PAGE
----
Abstract—Bangladesh is one of the most vulnerable countries
of the world to climate change. The magnitude and frequency of
extreme events such as high intensity rainfall, flash flooding,
severe droughts, etc. are expected to be altered in future as a
consequence of this change. This can introduce an element of
uncertainty in the design of hydraulic structures, urban
drainage systems, and other water-sensitive structures, if the
variability is not taken into consideration. This study aims at
developing a regional Intensity-Duration-Frequency (IDF)
relationship for Dhaka city for present as well as future climatic
scenarios. The scaling properties of extreme rainfall are
examined to establish scaling relationship behavior of statistical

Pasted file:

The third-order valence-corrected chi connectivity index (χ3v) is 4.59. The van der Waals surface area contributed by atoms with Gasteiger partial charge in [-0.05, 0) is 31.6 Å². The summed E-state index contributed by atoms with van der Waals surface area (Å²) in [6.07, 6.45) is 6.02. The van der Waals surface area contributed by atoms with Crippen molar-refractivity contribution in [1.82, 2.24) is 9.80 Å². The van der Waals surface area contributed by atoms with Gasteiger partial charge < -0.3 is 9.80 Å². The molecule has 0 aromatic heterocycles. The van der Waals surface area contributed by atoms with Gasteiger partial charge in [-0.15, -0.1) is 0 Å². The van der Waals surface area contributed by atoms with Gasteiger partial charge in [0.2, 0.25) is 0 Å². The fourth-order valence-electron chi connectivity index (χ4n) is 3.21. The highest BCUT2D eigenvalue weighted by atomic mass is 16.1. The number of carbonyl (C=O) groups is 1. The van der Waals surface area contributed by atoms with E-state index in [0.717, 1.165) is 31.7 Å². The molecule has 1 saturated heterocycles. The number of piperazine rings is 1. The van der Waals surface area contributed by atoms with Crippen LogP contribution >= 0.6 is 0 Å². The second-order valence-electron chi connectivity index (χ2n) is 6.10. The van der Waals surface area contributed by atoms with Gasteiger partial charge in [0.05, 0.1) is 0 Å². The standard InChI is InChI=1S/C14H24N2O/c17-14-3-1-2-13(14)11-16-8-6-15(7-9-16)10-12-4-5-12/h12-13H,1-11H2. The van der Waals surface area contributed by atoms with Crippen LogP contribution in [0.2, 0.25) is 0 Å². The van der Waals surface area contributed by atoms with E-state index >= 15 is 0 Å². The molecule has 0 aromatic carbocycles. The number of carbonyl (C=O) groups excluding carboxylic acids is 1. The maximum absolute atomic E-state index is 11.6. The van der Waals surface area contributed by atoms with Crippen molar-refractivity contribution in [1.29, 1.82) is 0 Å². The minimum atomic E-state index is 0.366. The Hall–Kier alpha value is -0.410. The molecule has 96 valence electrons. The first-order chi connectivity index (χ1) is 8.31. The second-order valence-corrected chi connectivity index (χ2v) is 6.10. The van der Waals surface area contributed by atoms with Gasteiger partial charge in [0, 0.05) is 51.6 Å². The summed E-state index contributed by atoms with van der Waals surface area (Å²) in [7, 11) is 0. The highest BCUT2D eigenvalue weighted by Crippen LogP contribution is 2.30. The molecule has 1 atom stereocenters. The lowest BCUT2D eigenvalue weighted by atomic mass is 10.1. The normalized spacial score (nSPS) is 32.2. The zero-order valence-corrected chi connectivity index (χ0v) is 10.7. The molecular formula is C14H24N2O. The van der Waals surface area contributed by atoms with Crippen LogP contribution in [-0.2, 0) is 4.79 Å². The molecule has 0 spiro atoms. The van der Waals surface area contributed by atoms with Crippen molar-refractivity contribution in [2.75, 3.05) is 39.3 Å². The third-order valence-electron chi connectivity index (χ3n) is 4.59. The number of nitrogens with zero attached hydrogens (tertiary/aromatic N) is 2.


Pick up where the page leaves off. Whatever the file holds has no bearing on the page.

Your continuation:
moments over different durations. The results show that a
rainfall property in time does follow a simple scaling process. A
scale invariance concept is explored for disaggregation (or
downscaling) of rainfall intensity from low to high resolution
and is applied to the derivation of scaling IDF curves. These
curves are developed based on scaling of the generalized
extreme value (GEV) and Gumbel probability distributions. It
is seen that scaled estimates are relatively close to observed
Index Terms—Climate change, extreme values, IDF curves, scaling exponent, simple scaling.
The authors are with the Department of Civil Engineering, Bangladesh University of Engineering and Technology (BUET), Dhaka-1000, Bangladesh (e-mail: email@example.com, firstname.lastname@example.org, email@example.com).
Cite:S. Afrin, M. M. Islam, and M. M. Rahman, "Development of IDF Curve for Dhaka City Based on Scaling Theory under Future Precipitation Variability Due to Climate Change," International Journal of Environmental Science and Development vol. 6, no. 5, pp. 332-335, 2015.